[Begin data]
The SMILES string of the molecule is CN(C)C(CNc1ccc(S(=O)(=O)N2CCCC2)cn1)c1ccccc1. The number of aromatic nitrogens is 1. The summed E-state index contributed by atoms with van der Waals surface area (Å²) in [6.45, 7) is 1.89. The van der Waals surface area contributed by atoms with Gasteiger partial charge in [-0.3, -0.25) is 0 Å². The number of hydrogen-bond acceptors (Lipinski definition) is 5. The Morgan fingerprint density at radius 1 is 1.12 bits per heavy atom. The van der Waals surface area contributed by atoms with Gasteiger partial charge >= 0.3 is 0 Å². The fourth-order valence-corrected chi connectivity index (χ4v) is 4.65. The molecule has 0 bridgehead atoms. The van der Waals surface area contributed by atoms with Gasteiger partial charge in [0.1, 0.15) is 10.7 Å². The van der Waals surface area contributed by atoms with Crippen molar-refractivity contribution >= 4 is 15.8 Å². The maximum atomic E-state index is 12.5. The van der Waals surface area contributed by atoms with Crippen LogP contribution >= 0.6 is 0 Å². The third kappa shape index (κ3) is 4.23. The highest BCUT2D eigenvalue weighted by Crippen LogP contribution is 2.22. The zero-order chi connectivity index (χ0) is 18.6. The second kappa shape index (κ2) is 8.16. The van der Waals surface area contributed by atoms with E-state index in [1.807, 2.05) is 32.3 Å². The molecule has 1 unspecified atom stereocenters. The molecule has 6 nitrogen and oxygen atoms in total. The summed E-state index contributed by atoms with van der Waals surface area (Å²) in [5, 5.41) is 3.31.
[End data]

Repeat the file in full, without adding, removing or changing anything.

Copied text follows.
The SMILES string of the molecule is CN(C)C(CNc1ccc(S(=O)(=O)N2CCCC2)cn1)c1ccccc1. The number of aromatic nitrogens is 1. The summed E-state index contributed by atoms with van der Waals surface area (Å²) in [6.45, 7) is 1.89. The van der Waals surface area contributed by atoms with Gasteiger partial charge in [-0.3, -0.25) is 0 Å². The number of hydrogen-bond acceptors (Lipinski definition) is 5. The Morgan fingerprint density at radius 1 is 1.12 bits per heavy atom. The van der Waals surface area contributed by atoms with Gasteiger partial charge >= 0.3 is 0 Å². The fourth-order valence-corrected chi connectivity index (χ4v) is 4.65. The molecule has 0 bridgehead atoms. The van der Waals surface area contributed by atoms with Gasteiger partial charge in [0.1, 0.15) is 10.7 Å². The van der Waals surface area contributed by atoms with Crippen molar-refractivity contribution >= 4 is 15.8 Å². The maximum atomic E-state index is 12.5. The van der Waals surface area contributed by atoms with Crippen LogP contribution >= 0.6 is 0 Å². The third kappa shape index (κ3) is 4.23. The highest BCUT2D eigenvalue weighted by Crippen LogP contribution is 2.22. The zero-order chi connectivity index (χ0) is 18.6. The second kappa shape index (κ2) is 8.16. The van der Waals surface area contributed by atoms with E-state index in [1.807, 2.05) is 32.3 Å². The molecule has 1 unspecified atom stereocenters. The molecule has 6 nitrogen and oxygen atoms in total. The summed E-state index contributed by atoms with van der Waals surface area (Å²) in [5, 5.41) is 3.31.